Communication

December 9, 2019

Sarah+Boylan+holding+her+daughter%2C+Emilia+%22Emmie%22+Boylan%2C+as+she+sleeps.

Photo courtesy of John Boylan

Sarah Boylan holding her daughter, Emilia “Emmie” Boylan, as she sleeps.

The Boylans have used multiple different technologies to help Emmie communicate. The first one they used was just a large trifold with velcro pictures of different objects. They would hold up two photos and ask Emmie which one she wanted. To choose, she looked at the one she wanted. Over the years, Emmie has gotten new devices, but all of them had their drawbacks.

However, at the beginning of the school year, the Boylans got a Tobii Dynavox 13. The device has icons that correlate with certain words and phrases. It uses eye-tracking software to determine what Emmie wants to say and then verbalizes it for her.

“If she looks at one that says ‘I am happy’ it will say, ‘I am happy.’ She can look at all kinds of stuff and it does the work of flipping through the flipbook together,” John said. “So she says, ‘I want to do an activity [or] I want to read a book.’ And then it takes you to another page.”

The device is known as an Alternative-Augmentative Communication (AAC) device. AAC is any form of communication that does not involve speaking.

“We all use symbols to communicate our thoughts. Most of us use words as those symbols, and we speak them so that others hear our message. Sometimes, we have students who need other supports to represent their thoughts and communicate with others. Alternative-Augmentative Communication is a way for those students and people to utilize a different system of symbols to communicate,” said Ali McCue, Emmie’s speech-language pathologist at Weber Elementary during the 2018-2019 school year.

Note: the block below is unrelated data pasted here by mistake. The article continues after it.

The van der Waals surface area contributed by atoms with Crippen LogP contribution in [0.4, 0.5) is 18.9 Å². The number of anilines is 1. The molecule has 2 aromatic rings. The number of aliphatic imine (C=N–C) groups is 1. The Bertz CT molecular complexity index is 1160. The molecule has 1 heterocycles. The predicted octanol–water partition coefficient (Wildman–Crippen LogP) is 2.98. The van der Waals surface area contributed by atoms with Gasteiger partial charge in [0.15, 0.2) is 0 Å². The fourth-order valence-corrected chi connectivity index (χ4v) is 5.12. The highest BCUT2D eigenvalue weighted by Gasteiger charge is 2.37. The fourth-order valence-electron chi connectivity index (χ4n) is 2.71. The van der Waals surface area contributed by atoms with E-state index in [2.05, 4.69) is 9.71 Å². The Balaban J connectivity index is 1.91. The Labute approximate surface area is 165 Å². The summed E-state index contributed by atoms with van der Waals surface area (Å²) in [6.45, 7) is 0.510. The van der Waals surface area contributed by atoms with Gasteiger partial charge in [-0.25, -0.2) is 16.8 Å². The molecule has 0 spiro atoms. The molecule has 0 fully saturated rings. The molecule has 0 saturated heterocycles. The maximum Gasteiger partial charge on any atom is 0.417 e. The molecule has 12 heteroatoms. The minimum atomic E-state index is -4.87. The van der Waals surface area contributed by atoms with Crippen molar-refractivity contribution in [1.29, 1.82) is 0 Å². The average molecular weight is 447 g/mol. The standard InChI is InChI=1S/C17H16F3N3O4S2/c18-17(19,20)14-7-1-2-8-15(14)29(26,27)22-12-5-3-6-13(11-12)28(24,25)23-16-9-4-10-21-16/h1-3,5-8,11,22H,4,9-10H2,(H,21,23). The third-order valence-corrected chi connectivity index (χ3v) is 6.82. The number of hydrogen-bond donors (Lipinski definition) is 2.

McCue worked with Emmie on increasing how much language she uses. Emmie was very good at asking for things but she often did it through crying or laughing, not using a device. Their focus was to increase how much she used the device. However, when McCue was Emmie’s speech-language pathologist, she did not have the eye gaze device yet.

“Emmie had a ‘light tech’ system last year. It was a binder with a hole cut in the middle. There were pictures around the outside of the hole. Emmie had to use her eyes to look at the symbol she wanted to use. We worked on increasing her speed at finding words, learning new words, and using words as much as she could.” McCue said.

The Boylans originally had the Toby Dynavox 13 for just a trial period, but as of the week of Nov 17, they officially own one. Their goal now is to help her learn what the different icons mean and where they are on the device.

“All of our communication with her now has to happen through the pod,” John said. “So I ask her questions but then I say back what I’m thinking, or if we’re reading the characters in the book, I would say, ‘Oh, I think the monster feels sad, Emmie, because he doesn’t have any friends.’ So then I would find the monster button and then find the sad button and you basically have to narrate everything.”

Teaching Emmie where to find what she wants to say through the device is known as modeling. Modeling is used by everyone when they are learning to speak. Parents or other people show babies the right way to use language by speaking.

“We do the same for our students whose language learning is delayed. For students with AAC, we use their symbol systems to show them how to communicate with it. We model what the symbols mean, where they are in the device, and how a student might use it.” McCue said.

While the Boylans don’t know how much letter recognition she has, Emmie loves to read books. Some of Emmie’s favorite books include “Pete the Cat and the Four Groovy Buttons” and “Brown Bear Brown Bear”. She has these memorized to the point where she knows what happens on each page. The Dynavox also helps her read books with her parents.

“She could theoretically, go to Brown Bear Brown Bear and click like ‘What do you see?’ with her eyes, so I could say, ‘Brown bear brown bear,’ and then she would say, ‘What do you see?’ And then I would read back [to her],” John said.

The device is completely customizable so the order of the icons can be moved around. Currently, they are alphabetical, but they can make a hot button page for the icons Emmie uses the most. She also has an About Me page that she can use at school. The eye gaze device has improved her autonomy drastically.

“Emmie’s progress has been really amazing,” McCue said. “From what I saw this summer, Emmie’s independence, autonomy and quality of what she could say drastically increased with her high-tech system. She went from barely meeting her goal to almost meeting it in a few weeks. That was the power of finding a system that was more in line with her needs and a team that is constantly problem-solving to help find the best for her. I can’t wait to see how much she’s grown when she comes to Kindergarten.”

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